We had been hearing these stories about members of the Lavalas party, President Aristide's political party, being thrown in jail -- like So-anne the very popular singer and humanitarian that is also in prison -- we didn't get a chance to see her. Not only are they being thrown into prison, a lot of Lavalas members have been killed particularly in Cite Sole and Belaire and some of the very poor areas. So, I think that there is an attempt to literally get rid of Lavalas leaders so that when they hold this fake election they're planning, they won't have anybody to run representing the Lavalas party. So I think it's an effort to silence them prior to this election they plan on holding.
The United States has to accept responsibility for Latortue, he's basically our puppet. And so I'm calling on the United States to accept responsibility and see to it that these political prisoners are released and provide some real security for them.
Between The Lines: Congresswoman Waters have you been in touch with ousted Haitian President Jean Bertrand Aristide lately, he's in South Africa I believe. What are his plans if any, do you know?
Rep. Waters: Well, yes I've been in touch with him, and he is working to see what he can do to get South Africa, CARICOM (Caribbean Community) and the A.U. (Africa Union) involved in helping Haiti, particularly if there are going to be any elections. We believe, and he believes, that it's very important that a number of countries get involved to try and help organize and implement a true free and fair election in Haiti. So, I know that that's foremost on his mind.
Between The Lines: Congresswoman Waters, President Bush has been using his office, the presidency, to promote democracy all around the world; particularly the Middle East has been a focus of his administration in recent months. How do you square the rhetoric coming out of the White House with the U.S. policy towards Haiti?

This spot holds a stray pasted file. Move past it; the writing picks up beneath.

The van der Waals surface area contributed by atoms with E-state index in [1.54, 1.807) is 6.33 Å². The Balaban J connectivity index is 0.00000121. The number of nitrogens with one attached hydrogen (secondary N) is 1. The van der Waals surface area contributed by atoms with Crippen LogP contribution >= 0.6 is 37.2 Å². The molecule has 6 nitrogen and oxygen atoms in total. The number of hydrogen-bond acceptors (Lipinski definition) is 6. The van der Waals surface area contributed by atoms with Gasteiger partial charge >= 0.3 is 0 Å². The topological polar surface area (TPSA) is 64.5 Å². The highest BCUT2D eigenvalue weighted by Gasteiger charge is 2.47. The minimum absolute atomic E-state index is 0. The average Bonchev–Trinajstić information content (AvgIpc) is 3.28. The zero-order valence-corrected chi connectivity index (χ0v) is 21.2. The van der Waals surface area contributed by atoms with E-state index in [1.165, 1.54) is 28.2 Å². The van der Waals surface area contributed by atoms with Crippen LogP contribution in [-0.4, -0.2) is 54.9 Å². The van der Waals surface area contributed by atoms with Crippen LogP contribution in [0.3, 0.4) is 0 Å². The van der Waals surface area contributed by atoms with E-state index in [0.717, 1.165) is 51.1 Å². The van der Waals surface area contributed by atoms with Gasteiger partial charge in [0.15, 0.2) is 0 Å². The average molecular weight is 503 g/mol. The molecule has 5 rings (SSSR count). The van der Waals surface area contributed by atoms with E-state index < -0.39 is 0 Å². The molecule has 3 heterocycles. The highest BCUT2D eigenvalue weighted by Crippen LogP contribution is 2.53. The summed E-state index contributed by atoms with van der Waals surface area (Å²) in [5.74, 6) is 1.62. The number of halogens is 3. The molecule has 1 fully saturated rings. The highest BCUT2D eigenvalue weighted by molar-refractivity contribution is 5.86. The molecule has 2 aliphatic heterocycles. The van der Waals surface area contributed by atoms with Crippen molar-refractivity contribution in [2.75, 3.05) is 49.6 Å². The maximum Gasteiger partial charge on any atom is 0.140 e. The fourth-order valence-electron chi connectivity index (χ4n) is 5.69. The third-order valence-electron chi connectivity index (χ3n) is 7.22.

Rep. Waters: Well, you know, anybody who observes our relationship to Haiti would soon conclude that we really don't care about Haiti. That if there's any stepchild of the foreign relations agenda of America, it's Haiti, despite the fact it's right here in the Western Hemisphere, right here next door to us, we have disrespected Haiti in every way. We have a discriminatory immigration policy toward Haiti. We have abandoned Haiti and left it to Brazilian forces who know little or nothing about the culture, and basically are there for political reasons in an attempt to get the support of the United States so that President Lula (da Silva) can serve on the Security Council at the U.N. So all that I can explain is, it's a black country of poor people who mean little or nothing to the United States of America.
Democracy is about letting the people decide. The people decided they wanted to elect, and did elect Mr. Aristide -- and the United States assisted in removing him. That certainly doesn't speak to our support for democracy. So yeah, there's a contradiction in what they say and what they do.
For more information, call Congresswoman Waters' office at (202) 225-2201, or visit her website at http://www.house.gov/waters.
Related links at http://www.btlonline.org/btl032505.html#2hed:
* Center for Constitutional Rights
* Council on Hemispheric Affairs
* Haiti Progres
* Haiti Action
Scott Harris is executive producer of Between The Lines, which can be heard on more than 35 radio stations and in RealAudio and MP3 on our website at http://www.btlonline.org. This interview excerpt was featured on the award-winning, syndicated weekly radio newsmagazine, Between The Lines for the week ending March 25, 2005. This Between The Lines Q&A was compiled by Scott Harris and Anna Manzo.